King Hussein of Jordan dedicated his life - I witnessed it in his sleeping as well as waking hours - to trying to break through the impasses keeping people apart. He understood that the security and prosperity of any one of us in this world depends on the security and prosperity enjoyed by others. As Martin Luther King said, "Injustice anywhere is a threat to justice everywhere." In the Middle East, nothing could be more true.
My early childhood was spent living by the Pacific Ocean. I carry with me something imprinted by that wide, limitless horizon, which I learned connected us to different people and cultures, including my own family's origins in the Arab World and Northern Europe. I understood early that my world was only a small part of a much larger one. That captivated me.
The film and media technology that's available today is going to be the most potent weapon in our arsenal in tackling ideological intolerance and ignorance, as well as the kind of fear and stereotyping that can dehumanize the others as the enemy, as being somehow less entitled to the privileges and the aspirations that we have.
Even into the 20th century, women were still struggling in the Western world for rights that Islam had granted women in the 7th century: equal rights to education; the right to own and inherit property; to have a voice in the decisions affecting their lives; to be active, engaged, and valued members of society at all levels.
What keeps me awake at night is just, Am I making the best use of the time that remains for me, to both be as good an example as I can in my own daily life, and as compelling as possible a voice for the ways in which we can all work together to tackle these issues.
I don't think we've ever lived in such a dangerous time, on a range of different levels. We also live in an extremely exciting time with a multitude of opportunities for each and every one of us to engage our individual voices, to engage more effectively collectively, to tackle some of these issues that would have seemed beyond our reach just a few years ago.
I founded the King Hussein Foundation after my husband's death in 1999, to build on his humanitarian vision and legacy in the country and abroad, through programs promoting education and leadership, economic empowerment, tolerance, cross-cultural dialogue, and media that enhances mutual understanding and respect among different cultures across conflict lines.
We came together [with King Hussein of Jordan] because of a shared sense of idealism, of the value of service to a community far greater than ourselves, and the conviction that each and everyone of us can meaningfully contribute to solving even the most seemingly intractable problems.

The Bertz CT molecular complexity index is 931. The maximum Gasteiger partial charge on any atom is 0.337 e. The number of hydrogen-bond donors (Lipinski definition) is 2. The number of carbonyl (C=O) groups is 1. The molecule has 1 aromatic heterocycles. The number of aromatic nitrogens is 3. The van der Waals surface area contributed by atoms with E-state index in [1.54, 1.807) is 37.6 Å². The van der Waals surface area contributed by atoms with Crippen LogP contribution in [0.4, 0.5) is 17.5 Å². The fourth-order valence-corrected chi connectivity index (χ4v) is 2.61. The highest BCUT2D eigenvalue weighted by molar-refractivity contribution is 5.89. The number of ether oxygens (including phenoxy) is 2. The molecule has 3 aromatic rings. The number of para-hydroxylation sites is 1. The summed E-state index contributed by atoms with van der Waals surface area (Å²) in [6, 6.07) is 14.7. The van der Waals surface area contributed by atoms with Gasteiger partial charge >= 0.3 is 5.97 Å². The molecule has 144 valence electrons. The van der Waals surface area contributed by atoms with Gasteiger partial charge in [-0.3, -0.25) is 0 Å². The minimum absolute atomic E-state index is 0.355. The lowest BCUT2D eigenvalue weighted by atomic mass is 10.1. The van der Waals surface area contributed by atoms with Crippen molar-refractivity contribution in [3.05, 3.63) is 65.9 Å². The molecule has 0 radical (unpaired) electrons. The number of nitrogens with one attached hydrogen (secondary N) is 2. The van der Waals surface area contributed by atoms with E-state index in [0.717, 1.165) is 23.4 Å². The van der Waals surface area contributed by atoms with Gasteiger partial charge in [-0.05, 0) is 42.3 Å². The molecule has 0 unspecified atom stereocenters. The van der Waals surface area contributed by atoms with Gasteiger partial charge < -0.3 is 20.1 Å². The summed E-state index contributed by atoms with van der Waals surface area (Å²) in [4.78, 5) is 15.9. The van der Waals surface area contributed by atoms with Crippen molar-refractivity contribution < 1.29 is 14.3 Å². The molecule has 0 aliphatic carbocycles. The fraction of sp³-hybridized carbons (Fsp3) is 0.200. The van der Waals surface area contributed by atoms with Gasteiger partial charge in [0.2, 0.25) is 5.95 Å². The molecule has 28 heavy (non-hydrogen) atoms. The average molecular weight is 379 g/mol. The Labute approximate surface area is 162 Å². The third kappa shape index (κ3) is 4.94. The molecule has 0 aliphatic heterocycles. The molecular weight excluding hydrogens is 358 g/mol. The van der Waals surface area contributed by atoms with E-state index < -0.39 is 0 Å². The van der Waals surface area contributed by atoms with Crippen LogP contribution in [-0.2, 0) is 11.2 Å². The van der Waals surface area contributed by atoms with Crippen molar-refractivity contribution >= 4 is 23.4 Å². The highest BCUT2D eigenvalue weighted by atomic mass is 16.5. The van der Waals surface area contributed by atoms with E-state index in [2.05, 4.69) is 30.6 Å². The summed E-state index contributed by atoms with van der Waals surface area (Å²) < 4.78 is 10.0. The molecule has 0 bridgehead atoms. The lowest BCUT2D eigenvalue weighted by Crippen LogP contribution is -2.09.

I have been a long-time advocate for a just Arab-Israeli peace and for Palestinian refugees. Today, as you are aware, Turkey, Lebanon, and Jordan and Iraq are being overwhelmed by those fleeing the conflict in Syria, often with nothing but the clothes on their backs. Many are severely tortured - abused women and their traumatized children whose husbands, fathers, and brothers have been killed or permanently disabled.
War over water would be an ultimate obscenity. And yet, unfortunately it is conceivable... Water has been a source over so many years of erosion of confidence, of tension, of human rights abuses, really, of so many in areas whose traditional water supplies have been controlled and depleted by occupational authorities. That must stop if we're going to be able to develop a climate for peace.
When my father began to work with President John. F.Kennedy, we moved to Washington, D.C. I was fortunate in my pre-adolescent years, as my social and political consciousness was developing, to live at the epicentre of that dynamic, idealistic, and inspiring moment in U.S. political history, with its ethos of personal and civic responsibility, summed up so succinctly in his exhortation: "Ask not what your country can do for you, but ask what you can do for your country."
I have witnessed firsthand the anguish of this humanitarian tragedy - in Palestine, Iraq, Syria, Pakistan, and other conflict and post-conflict zones. The destruction of lives and hopes, the emotional trauma, and the economic, social, and political marginalization of the displaced, the human insecurity, with real and potentially devastating consequences over generations, in ever-widening arenas of conflict. We can and must ensure the human rights of the displaced. That begins by making their voices heard.
A more just world is possible. In most of the global issues, and also in so many of the development issues I'm involved in in our region, the young people that I am working with are seizing the tools at their disposal and trying to use them well, for issues far larger than their immediate personal benefit and concerns. That's what gives me hope.
King Hussein never lost his faith, no matter how difficult and unbearable and cruel the circumstances could be. I always remember that. It helps me get through everything. It's a way of trying to keep that positive spirit alive for as many people as we can touch. I think that's good for the world.
I've seen it around the world, in the poorest countries and in countries riven with conflict, It is women who are the key to breaking out of poverty, breaking out of stagnation. It's women who can contribute to achieving real security - not bombs and bullets and repressive governments.